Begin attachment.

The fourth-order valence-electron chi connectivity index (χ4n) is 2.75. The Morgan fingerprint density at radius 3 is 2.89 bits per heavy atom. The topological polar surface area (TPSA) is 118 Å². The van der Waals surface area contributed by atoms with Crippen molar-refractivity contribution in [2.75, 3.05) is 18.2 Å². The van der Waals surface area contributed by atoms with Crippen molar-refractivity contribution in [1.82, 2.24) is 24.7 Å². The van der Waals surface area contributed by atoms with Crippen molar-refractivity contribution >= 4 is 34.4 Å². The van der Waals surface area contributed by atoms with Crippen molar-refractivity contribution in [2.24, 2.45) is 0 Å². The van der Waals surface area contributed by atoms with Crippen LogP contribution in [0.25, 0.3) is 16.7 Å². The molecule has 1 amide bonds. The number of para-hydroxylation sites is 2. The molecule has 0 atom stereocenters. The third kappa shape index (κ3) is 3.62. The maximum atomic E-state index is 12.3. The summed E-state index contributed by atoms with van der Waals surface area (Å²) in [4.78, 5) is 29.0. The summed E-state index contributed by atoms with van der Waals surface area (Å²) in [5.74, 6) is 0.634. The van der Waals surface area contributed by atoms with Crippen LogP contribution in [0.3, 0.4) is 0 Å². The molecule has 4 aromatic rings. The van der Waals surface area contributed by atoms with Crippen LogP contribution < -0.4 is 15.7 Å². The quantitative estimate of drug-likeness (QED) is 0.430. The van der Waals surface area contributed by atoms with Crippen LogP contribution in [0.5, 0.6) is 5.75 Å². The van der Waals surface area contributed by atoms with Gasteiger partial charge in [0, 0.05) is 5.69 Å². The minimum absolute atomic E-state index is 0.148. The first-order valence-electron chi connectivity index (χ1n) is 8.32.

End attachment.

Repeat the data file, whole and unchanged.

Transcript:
The fourth-order valence-electron chi connectivity index (χ4n) is 2.75. The Morgan fingerprint density at radius 3 is 2.89 bits per heavy atom. The topological polar surface area (TPSA) is 118 Å². The van der Waals surface area contributed by atoms with Crippen molar-refractivity contribution in [2.75, 3.05) is 18.2 Å². The van der Waals surface area contributed by atoms with Crippen molar-refractivity contribution in [1.82, 2.24) is 24.7 Å². The van der Waals surface area contributed by atoms with Crippen molar-refractivity contribution >= 4 is 34.4 Å². The van der Waals surface area contributed by atoms with Crippen molar-refractivity contribution in [2.24, 2.45) is 0 Å². The van der Waals surface area contributed by atoms with Crippen LogP contribution in [0.25, 0.3) is 16.7 Å². The molecule has 1 amide bonds. The number of para-hydroxylation sites is 2. The molecule has 0 atom stereocenters. The third kappa shape index (κ3) is 3.62. The maximum atomic E-state index is 12.3. The summed E-state index contributed by atoms with van der Waals surface area (Å²) in [4.78, 5) is 29.0. The summed E-state index contributed by atoms with van der Waals surface area (Å²) in [5.74, 6) is 0.634. The van der Waals surface area contributed by atoms with Crippen LogP contribution in [0.3, 0.4) is 0 Å². The molecule has 4 aromatic rings. The van der Waals surface area contributed by atoms with Crippen LogP contribution < -0.4 is 15.7 Å². The quantitative estimate of drug-likeness (QED) is 0.430. The van der Waals surface area contributed by atoms with Crippen LogP contribution in [0.5, 0.6) is 5.75 Å². The van der Waals surface area contributed by atoms with Gasteiger partial charge in [0, 0.05) is 5.69 Å². The minimum absolute atomic E-state index is 0.148. The first-order valence-electron chi connectivity index (χ1n) is 8.32.